Coupled cells with internal symmetry .1. Wreath products
UNSPECIFIED. (1996) Coupled cells with internal symmetry .1. Wreath products. NONLINEARITY, 9 (2). pp. 559-574. ISSN 0951-7715Full text not available from this repository.
In this paper and its sequel we study arrays of coupled identical cells that possess a 'global' symmetry group g, and in which the cells possess their own 'internal' symmetry group L. We focus on general existence conditions for symmetry-breaking steady-state and Hopf bifurcations. The global and internal symmetries can combine in two quite different ways, depending on how the internal symmetries affect the coupling. Algebraically, the symmetries either combine to give the wreath product L (sic) g of the two groups or the direct product L x g. Here we develop a theory for the wreath product: we analyse the direct product case in the accompanying paper (henceforth referred to as II).
The wreath product case occurs when the coupling is invariant under internal symmetries. The main objective of the paper is to relate the patterns of steady-state and Hopf bifurcation that occur in systems with the combined symmetry group L (sic) g to the corresponding bifurcations in systems with symmetry L or g. This organizes the problem by reducing it to simpler questions whose answers can often be read off from known results.
The basic existence theorem for steady-state bifurcation is the equivariant branching lemma, which states that under appropriate conditions there will be a symmetry-breaking branch of steady states for any isotropy subgroup with a one-dimensional fixed-point subspace, We call such an isotropy subgroup axial. The analogous result for equivariant Hopf bifurcation involves isotropy subgroups with a two-dimensional fixed-point subspace, which we call C-axial because of an analogy involving a natural complex structure. Our main results are classification theorems for axial and C-axial subgroups in wreath products.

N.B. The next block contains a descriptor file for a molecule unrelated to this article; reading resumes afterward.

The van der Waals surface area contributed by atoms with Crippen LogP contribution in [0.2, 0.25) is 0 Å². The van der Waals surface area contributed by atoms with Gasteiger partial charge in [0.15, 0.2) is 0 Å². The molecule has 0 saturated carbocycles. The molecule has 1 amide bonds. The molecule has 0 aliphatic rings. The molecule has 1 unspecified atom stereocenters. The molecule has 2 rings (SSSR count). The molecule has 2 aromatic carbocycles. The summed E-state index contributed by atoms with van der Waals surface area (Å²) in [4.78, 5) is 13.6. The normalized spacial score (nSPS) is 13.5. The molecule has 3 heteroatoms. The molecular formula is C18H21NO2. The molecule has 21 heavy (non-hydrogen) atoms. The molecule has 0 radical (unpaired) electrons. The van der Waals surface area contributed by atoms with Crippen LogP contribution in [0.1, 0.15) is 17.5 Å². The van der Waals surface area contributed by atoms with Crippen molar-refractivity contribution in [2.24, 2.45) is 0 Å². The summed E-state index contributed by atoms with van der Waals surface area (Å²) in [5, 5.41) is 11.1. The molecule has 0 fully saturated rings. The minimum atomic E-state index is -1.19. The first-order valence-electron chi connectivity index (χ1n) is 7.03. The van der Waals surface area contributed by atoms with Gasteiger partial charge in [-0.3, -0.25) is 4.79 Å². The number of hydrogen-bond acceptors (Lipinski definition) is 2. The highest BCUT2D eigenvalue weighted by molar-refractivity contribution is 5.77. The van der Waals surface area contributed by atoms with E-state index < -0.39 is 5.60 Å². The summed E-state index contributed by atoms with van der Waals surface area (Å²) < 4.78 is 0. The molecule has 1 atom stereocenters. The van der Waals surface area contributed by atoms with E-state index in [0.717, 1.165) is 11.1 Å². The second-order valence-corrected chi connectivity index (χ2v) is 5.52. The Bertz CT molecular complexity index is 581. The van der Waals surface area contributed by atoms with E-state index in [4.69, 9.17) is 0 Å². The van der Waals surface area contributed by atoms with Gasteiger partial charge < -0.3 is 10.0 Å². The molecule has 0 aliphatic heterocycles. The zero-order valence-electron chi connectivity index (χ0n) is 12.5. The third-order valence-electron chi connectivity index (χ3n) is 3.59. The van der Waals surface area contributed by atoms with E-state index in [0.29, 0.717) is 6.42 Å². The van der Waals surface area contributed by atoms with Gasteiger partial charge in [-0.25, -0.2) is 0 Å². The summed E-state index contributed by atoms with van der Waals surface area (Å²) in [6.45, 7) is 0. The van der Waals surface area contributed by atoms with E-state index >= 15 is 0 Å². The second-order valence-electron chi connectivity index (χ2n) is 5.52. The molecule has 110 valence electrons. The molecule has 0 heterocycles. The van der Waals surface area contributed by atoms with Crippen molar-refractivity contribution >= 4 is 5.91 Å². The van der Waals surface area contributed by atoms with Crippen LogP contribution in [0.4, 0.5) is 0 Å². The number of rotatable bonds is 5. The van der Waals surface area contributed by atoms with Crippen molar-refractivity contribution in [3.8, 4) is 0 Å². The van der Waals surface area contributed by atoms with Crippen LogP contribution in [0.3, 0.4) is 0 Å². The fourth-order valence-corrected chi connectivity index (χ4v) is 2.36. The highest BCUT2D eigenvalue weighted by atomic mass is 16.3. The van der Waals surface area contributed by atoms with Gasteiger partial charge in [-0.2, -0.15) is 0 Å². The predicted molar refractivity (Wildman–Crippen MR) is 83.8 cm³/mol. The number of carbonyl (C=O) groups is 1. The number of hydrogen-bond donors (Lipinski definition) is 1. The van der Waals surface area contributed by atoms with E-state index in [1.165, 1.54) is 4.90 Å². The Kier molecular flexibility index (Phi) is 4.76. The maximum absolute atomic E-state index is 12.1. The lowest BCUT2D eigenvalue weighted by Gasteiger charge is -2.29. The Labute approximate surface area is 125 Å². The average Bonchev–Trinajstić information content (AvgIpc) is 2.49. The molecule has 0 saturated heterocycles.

We study some typical examples, rings of cells in which the internal symmetry group is O(2) and the global symmetry group is dihedral. As these examples illustrate, one striking consequence of our general results is that systems with wreath product coupling often have states in which some cells are performing nontrivial dynamics, while others remain quiescent. We also discuss the common occurrence of heteroclinic cycles in wreath product systems.
|Item Type:||Journal Article|
|Subjects:||Q Science > QA Mathematics
Q Science > QC Physics
|Journal or Publication Title:||NONLINEARITY|
|Publisher:||IOP PUBLISHING LTD|
|Official Date:||March 1996|
|Number of Pages:||16|
|Page Range:||pp. 559-574|
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